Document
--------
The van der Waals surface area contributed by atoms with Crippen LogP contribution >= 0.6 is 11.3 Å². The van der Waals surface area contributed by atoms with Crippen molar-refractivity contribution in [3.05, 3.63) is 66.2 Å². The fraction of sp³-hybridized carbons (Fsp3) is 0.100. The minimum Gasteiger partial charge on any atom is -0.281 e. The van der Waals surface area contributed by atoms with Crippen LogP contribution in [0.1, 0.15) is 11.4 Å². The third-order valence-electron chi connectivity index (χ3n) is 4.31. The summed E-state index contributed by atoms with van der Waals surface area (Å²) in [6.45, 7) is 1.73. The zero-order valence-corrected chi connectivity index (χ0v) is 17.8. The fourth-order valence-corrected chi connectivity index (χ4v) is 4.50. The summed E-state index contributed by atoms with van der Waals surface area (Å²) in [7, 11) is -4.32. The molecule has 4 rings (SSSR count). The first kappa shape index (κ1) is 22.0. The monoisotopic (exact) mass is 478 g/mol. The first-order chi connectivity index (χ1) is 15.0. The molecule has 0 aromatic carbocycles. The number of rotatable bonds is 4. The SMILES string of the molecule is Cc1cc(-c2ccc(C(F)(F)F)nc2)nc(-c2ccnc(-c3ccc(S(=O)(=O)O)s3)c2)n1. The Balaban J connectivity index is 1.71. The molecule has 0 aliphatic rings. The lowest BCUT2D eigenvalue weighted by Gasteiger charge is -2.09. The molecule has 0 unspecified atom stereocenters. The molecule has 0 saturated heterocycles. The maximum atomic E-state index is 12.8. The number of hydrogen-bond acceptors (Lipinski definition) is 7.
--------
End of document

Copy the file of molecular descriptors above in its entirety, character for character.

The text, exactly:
The van der Waals surface area contributed by atoms with Crippen LogP contribution >= 0.6 is 11.3 Å². The van der Waals surface area contributed by atoms with Crippen molar-refractivity contribution in [3.05, 3.63) is 66.2 Å². The fraction of sp³-hybridized carbons (Fsp3) is 0.100. The minimum Gasteiger partial charge on any atom is -0.281 e. The van der Waals surface area contributed by atoms with Crippen LogP contribution in [0.1, 0.15) is 11.4 Å². The third-order valence-electron chi connectivity index (χ3n) is 4.31. The summed E-state index contributed by atoms with van der Waals surface area (Å²) in [6.45, 7) is 1.73. The zero-order valence-corrected chi connectivity index (χ0v) is 17.8. The fourth-order valence-corrected chi connectivity index (χ4v) is 4.50. The summed E-state index contributed by atoms with van der Waals surface area (Å²) in [7, 11) is -4.32. The molecule has 4 rings (SSSR count). The first kappa shape index (κ1) is 22.0. The monoisotopic (exact) mass is 478 g/mol. The first-order chi connectivity index (χ1) is 15.0. The molecule has 0 aromatic carbocycles. The number of rotatable bonds is 4. The SMILES string of the molecule is Cc1cc(-c2ccc(C(F)(F)F)nc2)nc(-c2ccnc(-c3ccc(S(=O)(=O)O)s3)c2)n1. The Balaban J connectivity index is 1.71. The molecule has 0 aliphatic rings. The lowest BCUT2D eigenvalue weighted by Gasteiger charge is -2.09. The molecule has 0 unspecified atom stereocenters. The molecule has 0 saturated heterocycles. The maximum atomic E-state index is 12.8. The number of hydrogen-bond acceptors (Lipinski definition) is 7.